How Patterns Can Keep You Out of Trouble

When you work in rhythmic, predictable patterns from the moment you first approach a horse, you invite the horse to be relaxed and calm. You begin to build the feeling in him that being with you is a comfortable and safe place to be. Gradually, any one of the rhythmic movements you use in a sequence of things you do becomes enough to trigger that feeling in the horse.

Working in predictable patterns helps you feel calm and relaxed, too. You can stop thinking about what you are going to do next and focus on your horse and how he seems to be that day. Patterns or habits help you avoid doing anything that might startle the horse or confuse him or create any tension that might carry over into your work that day.

Patterns not only help you avoid trouble in the first place, they can help you get out of trouble if it happens anyway. Over time, patterns become automatic responses. When that happens, they become a place you will instinctively go when a horse bucks or spooks or does something else that breaks the feeling of rhythm and relaxation you are always trying to keep going.

Many little things make up the general pattern that the horse feels at a given time. So you need to pay attention to each little part of any sequence of things you do with your horse. Take establishing a pattern for how you get your horse out of his stall, for example. You talk to him before opening the door so he knows you are there. You do not just rush in and interrupt him. Instead, you stand in the doorway a moment to check out what he is doing. You wait until he gives you some kind of signal that he is aware you are there and that you have permission to come into his space, etc. Each time you go to get him out, you greet him the same way, halter him the same way, and heed him out the same way each time. You want your horse to feel that you are completely predictable so he can be completely comfortable about that fact that you have arrived.

You pay attention to your pace, your position, and your breathing as you heed, groom, and tack up the horse because you know he will mirror your postures and attitudes. You keep your attention on your horse and not on your buddy who wants to talk about what the two of you are going to do that evening. As you groom the horse in a rhythmic pattern, you establish a predictable routine of which side you start on, what parts you brush in what sequence, etc. You establish rhythmic and relaxed patterns in your own behavior that create the feel of a rhythmic and relaxed behavior pattern in the horse.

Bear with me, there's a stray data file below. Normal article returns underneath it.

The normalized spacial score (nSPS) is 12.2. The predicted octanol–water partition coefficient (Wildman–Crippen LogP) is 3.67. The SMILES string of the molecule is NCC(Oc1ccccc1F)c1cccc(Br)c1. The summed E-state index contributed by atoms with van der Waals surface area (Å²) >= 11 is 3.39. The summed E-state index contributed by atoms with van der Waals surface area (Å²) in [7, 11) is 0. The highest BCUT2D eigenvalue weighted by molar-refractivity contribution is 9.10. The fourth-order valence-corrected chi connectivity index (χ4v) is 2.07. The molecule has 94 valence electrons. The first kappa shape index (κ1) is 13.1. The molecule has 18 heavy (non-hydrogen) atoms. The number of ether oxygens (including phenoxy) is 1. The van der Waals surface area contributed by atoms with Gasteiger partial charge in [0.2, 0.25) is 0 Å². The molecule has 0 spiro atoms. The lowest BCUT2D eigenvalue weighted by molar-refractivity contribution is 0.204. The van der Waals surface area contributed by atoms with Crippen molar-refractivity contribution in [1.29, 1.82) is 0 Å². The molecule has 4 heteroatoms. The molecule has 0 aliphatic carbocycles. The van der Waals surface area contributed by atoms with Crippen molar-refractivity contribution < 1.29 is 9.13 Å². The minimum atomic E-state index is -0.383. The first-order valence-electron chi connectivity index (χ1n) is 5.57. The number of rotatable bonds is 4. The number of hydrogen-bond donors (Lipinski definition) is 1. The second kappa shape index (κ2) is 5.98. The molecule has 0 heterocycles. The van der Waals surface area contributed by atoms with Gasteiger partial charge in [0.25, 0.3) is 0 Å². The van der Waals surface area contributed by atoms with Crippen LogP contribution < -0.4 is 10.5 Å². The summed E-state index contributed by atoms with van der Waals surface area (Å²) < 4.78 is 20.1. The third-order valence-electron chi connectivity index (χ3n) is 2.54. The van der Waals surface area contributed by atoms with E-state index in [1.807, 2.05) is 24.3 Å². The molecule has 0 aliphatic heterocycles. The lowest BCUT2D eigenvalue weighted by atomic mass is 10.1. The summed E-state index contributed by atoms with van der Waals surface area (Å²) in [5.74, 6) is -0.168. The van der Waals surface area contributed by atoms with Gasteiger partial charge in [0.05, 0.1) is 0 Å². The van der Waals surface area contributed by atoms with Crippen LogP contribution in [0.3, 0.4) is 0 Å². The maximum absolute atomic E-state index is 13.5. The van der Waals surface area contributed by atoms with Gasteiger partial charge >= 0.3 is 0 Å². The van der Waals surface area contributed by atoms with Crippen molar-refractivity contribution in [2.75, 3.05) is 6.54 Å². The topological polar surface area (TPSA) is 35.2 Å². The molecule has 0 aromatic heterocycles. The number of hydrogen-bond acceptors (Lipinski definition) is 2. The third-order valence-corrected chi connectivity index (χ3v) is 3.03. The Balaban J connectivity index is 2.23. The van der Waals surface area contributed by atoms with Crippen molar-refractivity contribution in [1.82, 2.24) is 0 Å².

Break each activity down into the sequence of its components and create a pattern that you follow each time you are with your horse. Take cleaning out a horse’s feet, for example. You always clean the horse’s feet just before saddling him or just before you go into the arena or at whatever point in the sequence of grooming and saddling you intend to establish as your routine. You always start with the same foot. Then you move to the back foot on the same side, running your hand along his body or humming or doing something else so he knows where you are going. You make sure he sees you in his peripheral vision before you pick up the hind foot on that side.

As your sequence of routines become predictable habits, they help keep you calm around the horse because you know what you are going to do next. They help keep the horse calm because he knows what is going to happen next. You carry this attitude over into saddling, heeding the horse to the arena, mounting, your warm up, and anything else you do when you are with the horse.

Developing predictable riding patterns can prevent trouble from getting started. For example, too many horses start walking off the minute they feel the rider’s foot in the stirrup. If your established routine includes sitting still on your horse for a few seconds before you ask him to move, you can create a habit of standing still when you mount. If the horse feels like he is going to step forward before you ask him, you ask him to back a few steps instead. The horse begins to anticipate a pattern of "mount, stand still and wait for the signal to go either forward or backward" instead of a routine of "mount and move forward."

Predictable patterns not only keep you out of trouble, they can get you out of trouble if it happens anyway. The habits we develop over a period of time are the places we go to automatically in an emergency. When you ride your horse in predictable patterns, you start to establish places you can get back to whenever you get into trouble.

The Germans talk about riding every stride. This means that as you are in a stride you are setting up the next stride and so on and so on. You are not nagging the horse or being aggressive. You are simply actively involved in the process of riding. Over time, riding every stride develops into a set of automatic habits that you can depend on in emergencies. When your horse interrupts things by bucking or spooking or trying to run away, you will calmly and automatically go back to riding every stride and rhythmically take back control. Rhythmically using your legs and rein contact will reestablish a pattern of relaxation that both you and your horse recognize and it will enable you to bring the situation under control. Self control is not about telling yourself what to do. It is about developing habits that will always be there when you need them, even in emergency situations.

Every great athlete has routines that set him or her up for success. Successful horsemen have routines they develop as predictable patterns or habits they use to build trust and confidence in their horses and that they can fall back on when things start to fall apart.